Posted on: October 23, 2019 at 6:00 pm
Last updated: October 24, 2019 at 9:24 am

Corticosteroid injections are a way for people who have osteoarthritis—a degenerative joint disease in which the cartilage breaks down—to avoid oral steroids as a daily medication [1]. (If you’ve ever taken oral steroids, you know why avoiding them would be on anyone’s priority list!)

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These injections are administered in joints such as the hip and knee so people who have painful arthritis can experience relief. Generally, the shots are done every few months and patients experience pain relief that could last anywhere from a few weeks to a few months.

Corticosteroid shots, within reason, have been considered a safe and popular treatment for people with arthritis. But now a new report, published in a journal called Radiology, reviews evidence and concludes that these injections can cause more damage to the joints than medical professionals previously thought [2].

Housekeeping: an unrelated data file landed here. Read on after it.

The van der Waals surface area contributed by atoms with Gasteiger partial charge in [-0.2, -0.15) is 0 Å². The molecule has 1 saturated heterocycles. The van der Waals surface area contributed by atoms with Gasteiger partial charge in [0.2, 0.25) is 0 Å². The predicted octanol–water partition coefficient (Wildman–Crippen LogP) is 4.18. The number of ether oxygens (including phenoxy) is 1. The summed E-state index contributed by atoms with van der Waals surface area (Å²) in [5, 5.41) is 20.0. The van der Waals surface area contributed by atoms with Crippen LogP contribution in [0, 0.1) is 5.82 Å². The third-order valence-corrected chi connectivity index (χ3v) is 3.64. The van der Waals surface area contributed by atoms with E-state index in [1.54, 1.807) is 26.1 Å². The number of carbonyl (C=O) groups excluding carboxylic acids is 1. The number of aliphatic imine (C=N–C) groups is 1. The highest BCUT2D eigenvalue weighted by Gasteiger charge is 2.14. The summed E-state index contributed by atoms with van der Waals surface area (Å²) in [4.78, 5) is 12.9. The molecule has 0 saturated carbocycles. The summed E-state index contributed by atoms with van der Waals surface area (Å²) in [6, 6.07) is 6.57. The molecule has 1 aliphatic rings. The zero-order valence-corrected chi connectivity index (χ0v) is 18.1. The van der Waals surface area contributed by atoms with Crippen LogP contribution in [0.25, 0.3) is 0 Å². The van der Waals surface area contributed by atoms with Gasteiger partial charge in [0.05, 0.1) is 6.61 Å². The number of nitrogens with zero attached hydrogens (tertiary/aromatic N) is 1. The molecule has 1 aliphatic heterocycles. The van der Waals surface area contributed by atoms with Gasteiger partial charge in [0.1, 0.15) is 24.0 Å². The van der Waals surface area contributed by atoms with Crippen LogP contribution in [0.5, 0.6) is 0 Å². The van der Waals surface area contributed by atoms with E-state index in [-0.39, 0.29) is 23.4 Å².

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Here’s what the research uncovered as well as how you might consider treating arthritis pain naturally.

Previously Known Risks of Corticosteroid Shots

Before getting a corticosteroid shot, as with most medical procedures, patients are required to review and sign a consent form acknowledging the risks of such a procedure.

What’s not on this form is the fact that these injections could actually cause hip and knee joints to degenerate faster, which could lead to premature hip and knee replacements. Generally, the procedure’s most common risks included on consent forms are infections (which are rare), allergic reactions, and bleeding at the site.

Getting injections into the same area over a period of time has also been shown to weaken tendons and bones, another risk patients should be aware of when opting for these shots [3].

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What Complications the Research Discovered

The study reviewed the cases of 459 patients and found that 8 percent of them developed complications in the 15 months following their shots. 

Of these 8 percent, 72 percent had moderate knee and hip osteoarthritis, and the patients had between 1 and 3 injections. Ages ranged from 37-79 [4].

Patients and doctors alike have previously thought that the injections weren’t harmful outside of their acknowledged risks, but the Radiology research reveals four additional, more significant concerns after reviewing the literature on the subject: